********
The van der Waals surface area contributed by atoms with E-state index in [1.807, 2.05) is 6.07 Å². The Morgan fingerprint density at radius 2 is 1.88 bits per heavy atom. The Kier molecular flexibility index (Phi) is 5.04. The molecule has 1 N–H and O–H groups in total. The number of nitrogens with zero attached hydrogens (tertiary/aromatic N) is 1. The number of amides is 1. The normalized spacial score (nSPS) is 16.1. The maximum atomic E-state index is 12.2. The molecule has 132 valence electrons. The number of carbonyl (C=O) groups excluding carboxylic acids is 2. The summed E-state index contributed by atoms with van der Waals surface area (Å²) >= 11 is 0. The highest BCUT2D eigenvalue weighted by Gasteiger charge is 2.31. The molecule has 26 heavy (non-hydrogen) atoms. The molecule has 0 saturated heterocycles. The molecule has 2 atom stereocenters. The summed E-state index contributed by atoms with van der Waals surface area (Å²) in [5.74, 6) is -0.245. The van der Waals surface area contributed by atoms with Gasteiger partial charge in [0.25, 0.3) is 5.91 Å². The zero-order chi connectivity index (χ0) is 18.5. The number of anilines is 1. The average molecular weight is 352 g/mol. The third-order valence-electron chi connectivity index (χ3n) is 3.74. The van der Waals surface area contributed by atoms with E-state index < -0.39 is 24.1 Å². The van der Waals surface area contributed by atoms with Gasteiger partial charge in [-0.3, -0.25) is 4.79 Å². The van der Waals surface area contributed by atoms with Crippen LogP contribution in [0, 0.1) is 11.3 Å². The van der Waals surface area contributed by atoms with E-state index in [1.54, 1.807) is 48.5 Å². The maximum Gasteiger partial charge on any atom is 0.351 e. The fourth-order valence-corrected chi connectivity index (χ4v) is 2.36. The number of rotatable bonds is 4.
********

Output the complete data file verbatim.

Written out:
The van der Waals surface area contributed by atoms with E-state index in [1.807, 2.05) is 6.07 Å². The Morgan fingerprint density at radius 2 is 1.88 bits per heavy atom. The Kier molecular flexibility index (Phi) is 5.04. The molecule has 1 N–H and O–H groups in total. The number of nitrogens with zero attached hydrogens (tertiary/aromatic N) is 1. The number of amides is 1. The normalized spacial score (nSPS) is 16.1. The maximum atomic E-state index is 12.2. The molecule has 132 valence electrons. The number of carbonyl (C=O) groups excluding carboxylic acids is 2. The summed E-state index contributed by atoms with van der Waals surface area (Å²) >= 11 is 0. The highest BCUT2D eigenvalue weighted by Gasteiger charge is 2.31. The molecule has 26 heavy (non-hydrogen) atoms. The molecule has 0 saturated heterocycles. The molecule has 2 atom stereocenters. The summed E-state index contributed by atoms with van der Waals surface area (Å²) in [5.74, 6) is -0.245. The van der Waals surface area contributed by atoms with Gasteiger partial charge in [0.25, 0.3) is 5.91 Å². The zero-order chi connectivity index (χ0) is 18.5. The number of anilines is 1. The average molecular weight is 352 g/mol. The third-order valence-electron chi connectivity index (χ3n) is 3.74. The van der Waals surface area contributed by atoms with E-state index < -0.39 is 24.1 Å². The van der Waals surface area contributed by atoms with Gasteiger partial charge in [-0.3, -0.25) is 4.79 Å². The van der Waals surface area contributed by atoms with Crippen LogP contribution in [0, 0.1) is 11.3 Å². The van der Waals surface area contributed by atoms with E-state index in [1.54, 1.807) is 48.5 Å². The maximum Gasteiger partial charge on any atom is 0.351 e. The fourth-order valence-corrected chi connectivity index (χ4v) is 2.36. The number of rotatable bonds is 4.